'Tsunami' of personal debt expected, charity warns

A post-Covid personal debt tsunami is “inevitable” unless radical relief is given, a major debt charity has warned.

Large numbers of people are experiencing financial hardship as a result of the pandemic.
Large numbers of people are experiencing financial hardship as a result of the pandemic.

StepChange said that coronavirus-related debt will act as a drag on economic recovery and will deluge advice services once the reality of people’s situations begins to hit home in the coming months.

Debt charities say they are gearing up for a doubling in demand for debt advice by the end of the year.

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StepChange has called for the UK Government to consider three key recommendations to enable a “less painful” exit strategy from the debt backlash, including a reform of Universal Credit, the implementation of a central fund of at least £5 billion to enable grants for those who fell behind or were forced to borrow during the pandemic and embedding tapered ongoing protections and forbearance on housing and rent, credit repayments, and Council Tax.

StepChange chief executive Phil Andrew said: “We were already dealing with a debt crisis, but Covid has so far added another four million people and counting to the number who are going to need help finding their way back to financial health. With £6 billion of additional household debt directly attributable to the effects of the pandemic, this is a problem that isn’t going to solve itself.

“Cost might be seen as a barrier to the recommendations we outline. However, the costs of not intervening would ultimately be higher. The misery, damage and economic drag that will inevitably follow the pandemic can and should be mitigated through public policy, and the approaches we suggest are the biggest game-changers.”

He added: “As a charity, we have our own part to play. Like other debt charities, we are gearing up for a significant increase in demand for our usual services. We are also working on a specific solution to help people whose finances have been hit by the pandemic and who need a short term helping hand to get back on track without jeopardising their credit status. The false calm in which we find ourselves while furlough and forbearance take the strain will not last indefinitely. We will be ready to help as more people find their debt problems crystallising over the coming months.”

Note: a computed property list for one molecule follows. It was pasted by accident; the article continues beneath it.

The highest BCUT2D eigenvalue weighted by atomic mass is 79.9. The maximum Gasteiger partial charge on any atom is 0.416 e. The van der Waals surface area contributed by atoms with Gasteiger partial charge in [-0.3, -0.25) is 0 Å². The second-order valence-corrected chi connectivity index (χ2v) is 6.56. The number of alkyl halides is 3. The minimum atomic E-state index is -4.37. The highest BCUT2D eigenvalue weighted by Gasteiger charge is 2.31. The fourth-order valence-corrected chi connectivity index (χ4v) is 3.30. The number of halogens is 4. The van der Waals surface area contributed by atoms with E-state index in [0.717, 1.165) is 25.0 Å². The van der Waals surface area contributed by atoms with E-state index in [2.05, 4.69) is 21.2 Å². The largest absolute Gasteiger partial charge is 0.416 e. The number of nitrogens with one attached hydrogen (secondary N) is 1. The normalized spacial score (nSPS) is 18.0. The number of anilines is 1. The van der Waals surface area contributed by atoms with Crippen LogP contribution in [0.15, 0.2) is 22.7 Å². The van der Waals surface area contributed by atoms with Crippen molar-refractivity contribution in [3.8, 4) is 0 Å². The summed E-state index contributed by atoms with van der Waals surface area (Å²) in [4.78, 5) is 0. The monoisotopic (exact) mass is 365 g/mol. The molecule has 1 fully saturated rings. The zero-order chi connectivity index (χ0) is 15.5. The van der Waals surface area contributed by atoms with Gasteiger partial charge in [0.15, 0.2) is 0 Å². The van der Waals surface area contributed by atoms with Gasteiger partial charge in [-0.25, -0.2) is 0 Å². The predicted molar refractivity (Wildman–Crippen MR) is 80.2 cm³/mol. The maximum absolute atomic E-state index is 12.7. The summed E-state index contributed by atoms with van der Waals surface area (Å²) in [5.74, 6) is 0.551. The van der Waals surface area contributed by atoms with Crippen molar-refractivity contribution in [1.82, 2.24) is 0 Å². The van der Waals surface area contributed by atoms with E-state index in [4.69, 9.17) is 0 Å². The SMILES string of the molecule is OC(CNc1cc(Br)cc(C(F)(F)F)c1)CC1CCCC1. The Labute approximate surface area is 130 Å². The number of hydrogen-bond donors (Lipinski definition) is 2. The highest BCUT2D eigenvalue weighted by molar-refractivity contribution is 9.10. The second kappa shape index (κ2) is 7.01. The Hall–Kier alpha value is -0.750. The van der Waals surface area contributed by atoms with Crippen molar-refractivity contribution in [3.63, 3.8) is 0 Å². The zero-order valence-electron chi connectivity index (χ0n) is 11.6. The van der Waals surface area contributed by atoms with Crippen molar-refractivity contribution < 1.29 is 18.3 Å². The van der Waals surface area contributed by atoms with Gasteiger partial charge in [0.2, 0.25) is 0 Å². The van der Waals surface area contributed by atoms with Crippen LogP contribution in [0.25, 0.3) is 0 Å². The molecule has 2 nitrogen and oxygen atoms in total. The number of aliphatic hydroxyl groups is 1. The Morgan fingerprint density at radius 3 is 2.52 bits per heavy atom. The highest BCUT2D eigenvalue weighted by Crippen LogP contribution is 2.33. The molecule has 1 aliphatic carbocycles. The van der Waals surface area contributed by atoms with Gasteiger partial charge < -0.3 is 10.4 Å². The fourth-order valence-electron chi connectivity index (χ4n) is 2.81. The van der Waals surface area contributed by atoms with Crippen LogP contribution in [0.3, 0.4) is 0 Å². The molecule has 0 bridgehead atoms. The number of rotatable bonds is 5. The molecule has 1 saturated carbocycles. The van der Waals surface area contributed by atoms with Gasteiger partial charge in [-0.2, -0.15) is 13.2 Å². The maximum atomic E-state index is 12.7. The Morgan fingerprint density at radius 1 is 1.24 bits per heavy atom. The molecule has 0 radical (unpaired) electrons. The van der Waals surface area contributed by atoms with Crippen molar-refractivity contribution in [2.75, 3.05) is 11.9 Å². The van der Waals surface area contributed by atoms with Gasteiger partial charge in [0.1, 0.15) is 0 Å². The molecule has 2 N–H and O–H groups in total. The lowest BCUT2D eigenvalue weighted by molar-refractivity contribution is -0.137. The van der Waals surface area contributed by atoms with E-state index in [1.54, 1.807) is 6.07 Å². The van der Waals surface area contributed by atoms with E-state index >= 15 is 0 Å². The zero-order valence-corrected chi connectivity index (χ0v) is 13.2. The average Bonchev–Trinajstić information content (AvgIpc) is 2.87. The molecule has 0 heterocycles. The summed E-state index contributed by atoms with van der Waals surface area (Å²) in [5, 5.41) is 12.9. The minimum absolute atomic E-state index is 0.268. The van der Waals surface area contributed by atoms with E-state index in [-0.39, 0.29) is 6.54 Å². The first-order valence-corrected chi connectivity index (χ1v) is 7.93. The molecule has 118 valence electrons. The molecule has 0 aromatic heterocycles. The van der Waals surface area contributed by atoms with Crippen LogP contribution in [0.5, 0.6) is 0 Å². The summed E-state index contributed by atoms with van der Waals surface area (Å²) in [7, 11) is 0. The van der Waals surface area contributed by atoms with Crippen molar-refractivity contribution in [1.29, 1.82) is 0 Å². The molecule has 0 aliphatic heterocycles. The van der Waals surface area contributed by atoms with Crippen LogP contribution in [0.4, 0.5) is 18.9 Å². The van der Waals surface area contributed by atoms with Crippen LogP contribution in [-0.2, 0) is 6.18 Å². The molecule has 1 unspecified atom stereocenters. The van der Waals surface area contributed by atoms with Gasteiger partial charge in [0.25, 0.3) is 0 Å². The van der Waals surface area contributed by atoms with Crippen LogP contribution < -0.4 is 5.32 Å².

The charity estimates that each affected adult has accumulated an additional £1,076 of arrears and £997 of debt. These figures reflect the situation as of late May and are likely to increase substantially before the lockdown is fully phased out.

Since the beginning of the coronavirus lockdown period, the report found that an estimated 1.2 million people have fallen behind on their utility bills, 820,000 people on their council tax, and 590,000 on their rent. Meanwhile, 4.2 million people have borrowed to make ends meet, most often using a credit card, an overdraft or a high cost credit product. Other common financial coping strategies include using savings, asking family and friends for help, applying for Universal Credit, and selling possessions.

While 70 per cent of those affected were not in financial difficulty before lockdown, the minority of households who were already struggling before the pandemic have seen their finances hit disproportionately hard. Of those in severe problem debt before the outbreak, 45 per cent have been negatively affected financially by coronavirus. This compares to 25 per cent of those not in financial difficulty.

Citizens Advice Scotland spokesman Myles Fitt said: “Even before Covid-19, personal debt was one of the most significant issues we were seeing in the Citizens Advice network across Scotland, and the economic fallout from the pandemic risks pushing more people into debt or deeper into debt.

“What we need to see as part of the economic recovery is creditors freezing interest on debt during payment holidays, creditors supporting people to make affordable repayments to their debts, accessible benefits and grants that help increase incomes, and debt write-off where people are very unlikely to financially recover.”

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